Garages are often cluttered with dusty boxes of relics, untouched gym equipment, or a multitude of tools.
But how about a piece of a nuclear missile of the Cold War era?
On Thursday, bomb squads in Bellevue, Washington, were called to inspect parts of a military missile found in a resident's garage.
Elements of the intact missile were missing, such as the warheadand authorities considered the piece to be inert and safe, police said in a news release Friday.
An Air Force museum in Dayton, Ohio, contacted Bellevue police on Wednesday to report that a resident had offered to give the missile, which belonged to his late neighbor.
A “Luna” anti-tank missile deployed during the 1962 missile crisis on display at the Morro Cabana complex in Havana. (AFP Photo)
The resident had taken over his neighbor's estate, according to Bellevue police, and said his neighbor had originally purchased the missile at an estate sale.
Police were unable to contact any of the neighbor's relatives and did not identify the Bellevue man out of respect for his privacy, said Officer Seth Tyler, spokesman for the Bellevue Police Department.
The next day, the man was “surprised” to hear from the police, who had not called them but had invited the bomb squad to inspect the remains of the missile, Tyler said.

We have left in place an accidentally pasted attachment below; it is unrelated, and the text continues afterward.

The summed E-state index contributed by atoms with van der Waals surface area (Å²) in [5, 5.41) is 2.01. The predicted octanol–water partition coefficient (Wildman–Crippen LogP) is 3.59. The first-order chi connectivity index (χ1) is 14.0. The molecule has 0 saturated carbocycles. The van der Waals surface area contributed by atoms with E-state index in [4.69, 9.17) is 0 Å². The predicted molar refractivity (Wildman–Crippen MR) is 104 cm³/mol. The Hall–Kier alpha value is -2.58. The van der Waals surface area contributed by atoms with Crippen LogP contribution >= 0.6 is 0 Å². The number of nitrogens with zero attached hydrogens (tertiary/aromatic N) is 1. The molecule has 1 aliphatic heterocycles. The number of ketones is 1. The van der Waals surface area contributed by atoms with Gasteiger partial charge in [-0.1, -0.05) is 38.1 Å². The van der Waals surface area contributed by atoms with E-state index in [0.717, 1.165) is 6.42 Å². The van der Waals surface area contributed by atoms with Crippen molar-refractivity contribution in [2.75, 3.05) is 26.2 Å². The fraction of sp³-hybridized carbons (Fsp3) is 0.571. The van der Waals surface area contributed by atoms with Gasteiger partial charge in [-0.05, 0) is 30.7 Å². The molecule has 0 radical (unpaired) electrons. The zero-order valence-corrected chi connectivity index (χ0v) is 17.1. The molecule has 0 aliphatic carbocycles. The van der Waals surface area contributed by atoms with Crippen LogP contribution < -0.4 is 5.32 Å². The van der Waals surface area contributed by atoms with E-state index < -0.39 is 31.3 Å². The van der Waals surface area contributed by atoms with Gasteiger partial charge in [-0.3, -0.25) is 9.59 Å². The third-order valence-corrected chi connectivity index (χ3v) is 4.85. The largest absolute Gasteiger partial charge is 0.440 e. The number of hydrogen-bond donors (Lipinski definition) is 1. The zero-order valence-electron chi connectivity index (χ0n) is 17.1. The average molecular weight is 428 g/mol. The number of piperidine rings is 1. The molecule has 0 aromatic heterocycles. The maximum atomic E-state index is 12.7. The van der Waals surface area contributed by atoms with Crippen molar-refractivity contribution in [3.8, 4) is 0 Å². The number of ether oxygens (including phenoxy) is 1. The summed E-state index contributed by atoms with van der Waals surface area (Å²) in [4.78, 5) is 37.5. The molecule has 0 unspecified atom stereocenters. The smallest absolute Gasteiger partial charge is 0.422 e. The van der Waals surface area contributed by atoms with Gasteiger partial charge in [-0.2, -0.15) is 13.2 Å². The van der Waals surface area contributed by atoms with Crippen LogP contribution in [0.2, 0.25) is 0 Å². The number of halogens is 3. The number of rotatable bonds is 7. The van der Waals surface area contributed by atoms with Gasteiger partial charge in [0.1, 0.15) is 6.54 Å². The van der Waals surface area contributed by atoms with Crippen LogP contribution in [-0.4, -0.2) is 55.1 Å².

Squad members identified the rocket as a missile Douglas AIR-2 Geniedesigned to carry a 1.5 kiloton nuclear warhead.
First put into service in 1957, the Genie It was the world's first nuclear rocket designed to destroy air targets and was the most powerful interceptor missile deployed by the US Air Force, according to Boeing.
In 1954, Douglas Aircraft began work on “a small nuclear-armed unguided air-to-air missile,” according to Boeing.
Douglas Aircraft built more than 1,000 Genie rockets before discontinuing production in 1962.
It was clear that the rest of the missile posed no threat, given that it was missing its warhead and contained no rocket fuel, Tyler said.
“At that time it was just a piece of rusty metal,” he explained.
“An artifact, in other words.”
Since the military did not ask for it back, the police left it with the man so he could I will donate it.
It was not immediately clear whether the rest of the missile would go to the Ohio museum, and efforts to contact the National Museum of the U.S. Air Force in Dayton on Sunday were unsuccessful.
Given Bellevue's proximity to Joint Base Lewis-McChord, a large military base, Tyler said it was not unusual for police to respond to calls about hand grenades or other unexploded ordnance.
But a Cold War missile would be a first, said Tyler, who has worked for the department for 18 years.
The department also seemed to believe it would be the last, incorporating part of a lyric from the classic Elton John song “Rocket Man” in a social media post:
“And we think it's going to be a long, long time before we get another call like this again,” Bellevue police said.
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